Current Treatment Options in Cardiovascular Medicine

, Volume 12, Issue 6, pp 566–577

Use of Genetics in the Clinical Evaluation and Management of Heart Failure

Valvular, Myocardial, Pericardial, and Cardiopulmonary Diseases

DOI: 10.1007/s11936-010-0092-7

Cite this article as:
Judge, D.P. & Rouf, R. Curr Treat Options Cardio Med (2010) 12: 566. doi:10.1007/s11936-010-0092-7

Opinion statement

Inherited forms of cardiomyopathy are common causes of heart failure. Applications of genetics in the evaluation and management of heart failure include the determination of inheritance patterns within families with cardiomyopathy, the evaluation of affected patients for syndromic features, the determination of people within families who are at risk of heart failure, and the identification of responsible gene mutations. Family planning may also be assisted by determination of a clear mutation that predisposes to heart failure. Genetic counseling is critical, and it should accompany the use of genetic testing in cardiovascular diseases. With the rapid pace of growth in technology that is used to determine DNA sequence, costs have declined and clinical application of genetic testing has expanded. This is particularly relevant for heart failure, because each of the familial forms of cardiomyopathy may be caused by a mutation in many different genes. Most families share a unique gene mutation, and appropriate interpretation of novel DNA variants is essential for proper use. The evaluation of risk of arrhythmia in familial forms of heart failure may benefit from genetic testing, as mutations in the genes encoding lamin A/C, desmin, and cardiac troponin T are associated with increased risk of sudden cardiac death. Because of its complexity and the rapid rate of change in available genetic testing options, the genetic evaluation of heart failure is best suited to tertiary referral centers with specific expertise in this area.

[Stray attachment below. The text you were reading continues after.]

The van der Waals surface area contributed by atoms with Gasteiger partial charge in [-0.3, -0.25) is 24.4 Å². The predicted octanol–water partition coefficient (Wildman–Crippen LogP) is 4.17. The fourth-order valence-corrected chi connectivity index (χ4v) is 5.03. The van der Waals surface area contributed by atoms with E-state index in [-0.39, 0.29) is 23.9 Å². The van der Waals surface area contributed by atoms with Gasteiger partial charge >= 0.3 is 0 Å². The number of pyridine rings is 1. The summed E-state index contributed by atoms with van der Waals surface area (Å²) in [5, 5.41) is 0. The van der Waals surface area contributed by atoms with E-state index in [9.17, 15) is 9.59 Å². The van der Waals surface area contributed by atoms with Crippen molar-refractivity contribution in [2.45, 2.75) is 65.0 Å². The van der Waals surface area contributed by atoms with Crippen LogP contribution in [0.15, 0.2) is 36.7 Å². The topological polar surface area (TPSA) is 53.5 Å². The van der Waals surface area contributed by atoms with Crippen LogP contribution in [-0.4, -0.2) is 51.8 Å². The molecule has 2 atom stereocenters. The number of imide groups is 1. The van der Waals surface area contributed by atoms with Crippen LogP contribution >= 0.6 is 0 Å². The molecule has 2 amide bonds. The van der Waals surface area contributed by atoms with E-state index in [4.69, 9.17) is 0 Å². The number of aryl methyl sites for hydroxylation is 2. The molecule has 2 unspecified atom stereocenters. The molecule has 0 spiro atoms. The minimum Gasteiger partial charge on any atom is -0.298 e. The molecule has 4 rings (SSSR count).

Copyright information

© Springer Science+Business Media, LLC 2010

Authors and Affiliations

  1. 1.Center for Inherited Heart DiseaseJohns Hopkins University School of MedicineBaltimoreUSA